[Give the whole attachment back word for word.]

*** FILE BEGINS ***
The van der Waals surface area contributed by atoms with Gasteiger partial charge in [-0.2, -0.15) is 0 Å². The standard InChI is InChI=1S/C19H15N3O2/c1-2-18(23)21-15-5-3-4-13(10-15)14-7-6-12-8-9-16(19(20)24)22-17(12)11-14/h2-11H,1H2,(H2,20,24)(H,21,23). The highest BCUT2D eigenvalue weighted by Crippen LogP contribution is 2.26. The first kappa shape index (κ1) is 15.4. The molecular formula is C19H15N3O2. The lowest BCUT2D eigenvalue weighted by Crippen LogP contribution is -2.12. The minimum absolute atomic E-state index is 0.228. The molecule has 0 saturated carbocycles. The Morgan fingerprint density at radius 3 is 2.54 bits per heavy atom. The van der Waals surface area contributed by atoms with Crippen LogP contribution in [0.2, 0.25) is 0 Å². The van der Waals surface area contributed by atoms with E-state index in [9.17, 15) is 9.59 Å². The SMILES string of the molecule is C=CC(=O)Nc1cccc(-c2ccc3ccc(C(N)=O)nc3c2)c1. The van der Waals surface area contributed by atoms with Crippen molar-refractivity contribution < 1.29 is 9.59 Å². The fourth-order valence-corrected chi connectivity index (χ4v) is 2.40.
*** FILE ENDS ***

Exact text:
The van der Waals surface area contributed by atoms with Gasteiger partial charge in [-0.2, -0.15) is 0 Å². The standard InChI is InChI=1S/C19H15N3O2/c1-2-18(23)21-15-5-3-4-13(10-15)14-7-6-12-8-9-16(19(20)24)22-17(12)11-14/h2-11H,1H2,(H2,20,24)(H,21,23). The highest BCUT2D eigenvalue weighted by Crippen LogP contribution is 2.26. The first kappa shape index (κ1) is 15.4. The molecular formula is C19H15N3O2. The lowest BCUT2D eigenvalue weighted by Crippen LogP contribution is -2.12. The minimum absolute atomic E-state index is 0.228. The molecule has 0 saturated carbocycles. The Morgan fingerprint density at radius 3 is 2.54 bits per heavy atom. The van der Waals surface area contributed by atoms with Crippen LogP contribution in [0.2, 0.25) is 0 Å². The van der Waals surface area contributed by atoms with E-state index in [9.17, 15) is 9.59 Å². The SMILES string of the molecule is C=CC(=O)Nc1cccc(-c2ccc3ccc(C(N)=O)nc3c2)c1. The van der Waals surface area contributed by atoms with Crippen molar-refractivity contribution < 1.29 is 9.59 Å². The fourth-order valence-corrected chi connectivity index (χ4v) is 2.40.